Antisocial peer behavior has been shown to be related to a variety of negative outcomes, including low academic performance, delinquency, substance abuse, and inept social relations (Block, Block & Keyes, 1988; Dishion et al,, 1991; Kupersmidt, Coie, & Dodge, 1990; Parker & Asher, 1987). Given the negative outcome to self and society, it is clear that steps should be taken to fully understand the nature and precursors of antisocial behavior in an effort to develop preventative intervention programs. The goal of the proposed project is to study children's peer relations from a developmental framework with the view toward a future preventative intervention design. Parent-child interaction data from 150 twin pairs (75 monozygotic, 75 dizygotic) were collected when children were between 6-11 years old. A multi-method assessment of peer relations including observational data of twin-peer dyads in five situations mirroring typical school interactions took place approximately 18 months later. All data have been collected, but the peer observational data have not been coded or analyzed.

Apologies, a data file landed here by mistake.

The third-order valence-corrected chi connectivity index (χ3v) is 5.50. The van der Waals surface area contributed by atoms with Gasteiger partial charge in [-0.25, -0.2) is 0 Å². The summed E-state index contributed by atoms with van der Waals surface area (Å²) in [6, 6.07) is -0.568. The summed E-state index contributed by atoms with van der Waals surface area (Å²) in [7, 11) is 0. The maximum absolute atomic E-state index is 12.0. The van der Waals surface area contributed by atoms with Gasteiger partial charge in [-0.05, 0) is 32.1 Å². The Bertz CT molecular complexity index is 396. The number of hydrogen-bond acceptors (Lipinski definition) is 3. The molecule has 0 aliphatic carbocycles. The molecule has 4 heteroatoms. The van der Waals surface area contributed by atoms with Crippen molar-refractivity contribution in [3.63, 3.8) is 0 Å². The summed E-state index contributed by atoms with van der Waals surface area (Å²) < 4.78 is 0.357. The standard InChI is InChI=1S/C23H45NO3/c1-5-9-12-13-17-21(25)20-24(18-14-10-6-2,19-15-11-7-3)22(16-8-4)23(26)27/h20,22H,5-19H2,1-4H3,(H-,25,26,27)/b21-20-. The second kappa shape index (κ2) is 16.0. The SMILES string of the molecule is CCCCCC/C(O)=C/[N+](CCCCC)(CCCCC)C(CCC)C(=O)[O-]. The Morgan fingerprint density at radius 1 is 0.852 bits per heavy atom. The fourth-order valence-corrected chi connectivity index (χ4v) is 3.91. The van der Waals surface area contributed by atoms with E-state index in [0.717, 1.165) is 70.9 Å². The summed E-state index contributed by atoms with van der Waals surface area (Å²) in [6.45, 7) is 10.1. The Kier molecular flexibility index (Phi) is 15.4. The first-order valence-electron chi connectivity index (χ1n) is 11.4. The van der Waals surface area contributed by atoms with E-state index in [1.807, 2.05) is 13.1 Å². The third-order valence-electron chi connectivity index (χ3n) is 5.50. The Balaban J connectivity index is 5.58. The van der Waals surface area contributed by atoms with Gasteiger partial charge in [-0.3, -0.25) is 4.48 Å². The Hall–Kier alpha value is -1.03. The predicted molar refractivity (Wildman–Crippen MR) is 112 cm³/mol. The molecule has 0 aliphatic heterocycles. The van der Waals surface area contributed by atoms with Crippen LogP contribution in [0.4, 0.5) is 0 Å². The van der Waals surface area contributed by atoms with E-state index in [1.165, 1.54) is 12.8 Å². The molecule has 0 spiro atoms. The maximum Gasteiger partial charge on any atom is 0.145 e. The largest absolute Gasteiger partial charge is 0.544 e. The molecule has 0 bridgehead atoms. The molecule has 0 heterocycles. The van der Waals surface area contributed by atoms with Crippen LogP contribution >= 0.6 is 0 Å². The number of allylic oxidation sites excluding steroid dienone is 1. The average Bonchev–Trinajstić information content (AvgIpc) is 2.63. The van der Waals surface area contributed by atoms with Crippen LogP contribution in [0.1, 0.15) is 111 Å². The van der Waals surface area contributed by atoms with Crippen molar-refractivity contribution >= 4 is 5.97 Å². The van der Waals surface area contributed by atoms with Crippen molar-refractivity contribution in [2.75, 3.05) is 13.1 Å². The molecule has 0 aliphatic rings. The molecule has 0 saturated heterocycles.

The aims of this proposal are as follow: (1) to examine and develop a construct for high-risk peer behavior characterized by socialization with delinquent peers, engagement in discussion of antisocial activities, and absence of positive, reciprocal interactions; (2) to predict high- risk peer behavior from earlier parent-child interactions; (3) to assess the magnitude of sibling resemblance in antisocial peer behavior, and to disentangle the resemblance due to genetic sources versus those due to shared environmental sources; and (4) to use the results from this study to inform future research aimed at understanding and preventing children's high-risk peer behavior by (a) providing information about particular characteristics or contexts that put a child at risk for antisocial behavior, and (b) describing which of these characteristics are more influenced by environmental and genetic sources so that effective interventions can be steered toward behaviors that appear most malleable.
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